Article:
School choice programs are enjoying a rebirth of interest across the nation as states embrace measures including tax credits, scholarships, voucher programs, and other alternative educational initiatives.
Republican Rep. Luke Messer of Indiana is leading the newly formed Congressional School Choice Caucus, a group that will try to improve student achievement by focusing on free-market reforms.
"No child should be forced to go to a school where they won't have a meaningful chance to learn," Messer said in announcing the initiative. "That's why school choice matters. Whether that means open enrollment, expanding charter school options, or more access to virtual classrooms, empowering parents with a choice will give their children a greater chance for success."
House Majority Leader Eric Cantor, a Virginia Republican, offered a sharply worded speech at the Brookings Institution in January, pledging to work hard to break what he described as a "status quo" lock on public education reform.
"America is in the midst of an education revolution, with a shift towards more choice for families," Cantor said at Brookings' Brown Center for Education Policy, which released its latest Education Choice and Competition Index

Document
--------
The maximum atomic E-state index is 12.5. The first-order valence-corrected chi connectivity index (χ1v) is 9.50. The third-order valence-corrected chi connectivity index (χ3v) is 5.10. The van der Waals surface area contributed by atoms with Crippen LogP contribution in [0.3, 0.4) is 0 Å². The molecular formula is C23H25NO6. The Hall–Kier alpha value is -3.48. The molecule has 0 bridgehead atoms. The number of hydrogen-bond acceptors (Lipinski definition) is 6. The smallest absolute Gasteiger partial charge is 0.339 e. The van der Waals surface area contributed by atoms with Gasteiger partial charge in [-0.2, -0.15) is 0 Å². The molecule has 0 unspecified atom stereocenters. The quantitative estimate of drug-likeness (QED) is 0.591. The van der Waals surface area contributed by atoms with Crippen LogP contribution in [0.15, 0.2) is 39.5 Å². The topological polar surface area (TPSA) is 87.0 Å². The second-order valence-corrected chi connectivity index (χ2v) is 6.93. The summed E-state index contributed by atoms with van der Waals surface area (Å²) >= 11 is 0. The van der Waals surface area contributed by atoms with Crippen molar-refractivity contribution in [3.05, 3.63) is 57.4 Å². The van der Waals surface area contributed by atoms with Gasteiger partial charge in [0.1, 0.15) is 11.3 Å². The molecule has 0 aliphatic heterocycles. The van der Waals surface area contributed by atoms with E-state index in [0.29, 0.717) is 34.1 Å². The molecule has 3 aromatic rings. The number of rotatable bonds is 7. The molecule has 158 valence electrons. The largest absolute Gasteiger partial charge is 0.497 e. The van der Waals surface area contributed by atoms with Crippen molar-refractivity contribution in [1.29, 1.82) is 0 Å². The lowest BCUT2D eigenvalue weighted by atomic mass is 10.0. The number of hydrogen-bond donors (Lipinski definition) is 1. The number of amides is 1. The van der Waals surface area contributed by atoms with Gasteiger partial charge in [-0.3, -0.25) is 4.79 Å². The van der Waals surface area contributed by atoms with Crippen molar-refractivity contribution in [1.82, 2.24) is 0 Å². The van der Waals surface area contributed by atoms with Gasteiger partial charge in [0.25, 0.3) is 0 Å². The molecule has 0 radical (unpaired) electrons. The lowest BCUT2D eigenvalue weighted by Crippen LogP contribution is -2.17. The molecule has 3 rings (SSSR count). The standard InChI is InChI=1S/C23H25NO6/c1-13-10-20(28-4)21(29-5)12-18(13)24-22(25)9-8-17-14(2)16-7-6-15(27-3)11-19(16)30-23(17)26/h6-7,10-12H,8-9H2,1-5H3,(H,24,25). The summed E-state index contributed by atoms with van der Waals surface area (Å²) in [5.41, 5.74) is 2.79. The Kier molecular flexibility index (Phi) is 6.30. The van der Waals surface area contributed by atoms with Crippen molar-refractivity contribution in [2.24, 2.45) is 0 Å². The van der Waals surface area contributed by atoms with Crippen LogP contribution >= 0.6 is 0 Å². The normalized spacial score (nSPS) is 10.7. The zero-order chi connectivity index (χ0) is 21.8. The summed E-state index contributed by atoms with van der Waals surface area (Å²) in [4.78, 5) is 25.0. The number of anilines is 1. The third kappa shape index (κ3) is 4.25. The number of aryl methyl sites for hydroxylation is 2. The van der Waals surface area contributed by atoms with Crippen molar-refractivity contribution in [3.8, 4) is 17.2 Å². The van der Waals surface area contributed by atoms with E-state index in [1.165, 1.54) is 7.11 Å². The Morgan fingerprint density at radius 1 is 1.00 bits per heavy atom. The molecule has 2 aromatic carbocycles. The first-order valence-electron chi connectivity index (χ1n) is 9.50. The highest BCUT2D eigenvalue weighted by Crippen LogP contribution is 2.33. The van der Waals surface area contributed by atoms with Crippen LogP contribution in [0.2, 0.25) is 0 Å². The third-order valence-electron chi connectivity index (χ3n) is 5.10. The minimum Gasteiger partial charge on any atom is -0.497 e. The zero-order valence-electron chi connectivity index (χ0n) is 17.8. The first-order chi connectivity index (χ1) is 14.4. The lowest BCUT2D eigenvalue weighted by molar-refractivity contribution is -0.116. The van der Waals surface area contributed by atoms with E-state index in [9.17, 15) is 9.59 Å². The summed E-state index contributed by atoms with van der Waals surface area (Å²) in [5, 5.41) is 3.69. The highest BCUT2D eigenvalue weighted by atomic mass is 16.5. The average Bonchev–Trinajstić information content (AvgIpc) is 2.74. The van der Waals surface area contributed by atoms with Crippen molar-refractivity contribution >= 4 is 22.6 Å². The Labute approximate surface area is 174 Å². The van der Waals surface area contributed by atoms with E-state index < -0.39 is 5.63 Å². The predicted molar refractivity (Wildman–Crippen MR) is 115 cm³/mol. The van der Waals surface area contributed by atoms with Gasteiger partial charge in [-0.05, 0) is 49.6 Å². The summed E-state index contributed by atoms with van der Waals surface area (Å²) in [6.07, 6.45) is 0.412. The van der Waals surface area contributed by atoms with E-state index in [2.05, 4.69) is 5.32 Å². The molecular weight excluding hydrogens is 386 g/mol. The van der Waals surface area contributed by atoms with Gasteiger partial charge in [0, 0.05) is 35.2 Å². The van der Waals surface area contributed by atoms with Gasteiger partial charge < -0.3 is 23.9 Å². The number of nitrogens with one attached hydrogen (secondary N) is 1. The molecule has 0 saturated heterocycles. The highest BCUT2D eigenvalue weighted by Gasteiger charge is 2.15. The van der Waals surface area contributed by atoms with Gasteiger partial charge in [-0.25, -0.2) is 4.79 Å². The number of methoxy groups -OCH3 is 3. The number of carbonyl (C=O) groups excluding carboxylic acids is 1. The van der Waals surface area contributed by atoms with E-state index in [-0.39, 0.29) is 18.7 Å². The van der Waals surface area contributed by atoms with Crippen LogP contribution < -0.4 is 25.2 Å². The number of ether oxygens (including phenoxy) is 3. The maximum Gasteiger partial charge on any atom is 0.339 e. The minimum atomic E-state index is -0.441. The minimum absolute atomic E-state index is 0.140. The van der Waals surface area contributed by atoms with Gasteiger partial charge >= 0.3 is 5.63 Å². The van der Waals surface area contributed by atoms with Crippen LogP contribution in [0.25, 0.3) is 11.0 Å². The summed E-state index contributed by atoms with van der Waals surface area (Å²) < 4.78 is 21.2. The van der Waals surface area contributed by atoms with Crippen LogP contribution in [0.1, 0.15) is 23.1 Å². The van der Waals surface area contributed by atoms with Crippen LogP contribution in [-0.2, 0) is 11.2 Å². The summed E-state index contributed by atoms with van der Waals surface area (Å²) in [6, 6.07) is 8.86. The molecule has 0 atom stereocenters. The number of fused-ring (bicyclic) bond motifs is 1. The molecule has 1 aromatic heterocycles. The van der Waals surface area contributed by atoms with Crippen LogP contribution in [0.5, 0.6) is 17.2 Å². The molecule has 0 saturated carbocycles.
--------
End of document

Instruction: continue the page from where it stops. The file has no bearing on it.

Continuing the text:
, an in-depth study of how choice programs are working around the nation.
"Since the mid-1960s, the federal government has spent billions of dollars to improve schools in low-income areas, with little to no effect," Cantor said. "School choice programs are experiencing this kind of expansion for one very simple reason: they work. They deliver real and measurable results."
Teacher unions and some public education supporters argue that efforts like school vouchers take money from public schools and turn it over to private operators, but such opposition has dimmed over the past decade as more states are demanding not only flexibility but higher learning results with tighter budgets.
"The real battles are in the states," said Matt Frendewey, national communications director at the Washington-based American Federation for Children, who noted a resurgence of the choice movement,
"If you look over time historically, in the last several years, there has been a larger expansion than probably in the last 20," Frendewey told Newsmax.
The momentum began in 2011, and in the last three years, more state lawmakers and choice proponents have pushed for legislation to expand school choice.
Republican Rep Matt Salmon of Arizona has introduced the School Choice Education Savings Account Act, which would allow parents to use 529 tax savings accounts, now used mostly for college, on primary and secondary schooling as well.
In Louisiana, a state-funded voucher program continues to grow — despite intervention from the U.S. Justice Department, which charged a school choice initiative was serving to resegregate schools. The program enrolled about 6,800 mostly minority students who have been allowed to transfer from D- and F-rated schools to private schools in the state at an average cost of $5,200 annually.
In Indiana, more than 20,000 students were enrolled last fall in the state's three-year-old Choice Scholarship Program after the state's Republican governor, Mike Pence, expanded the program.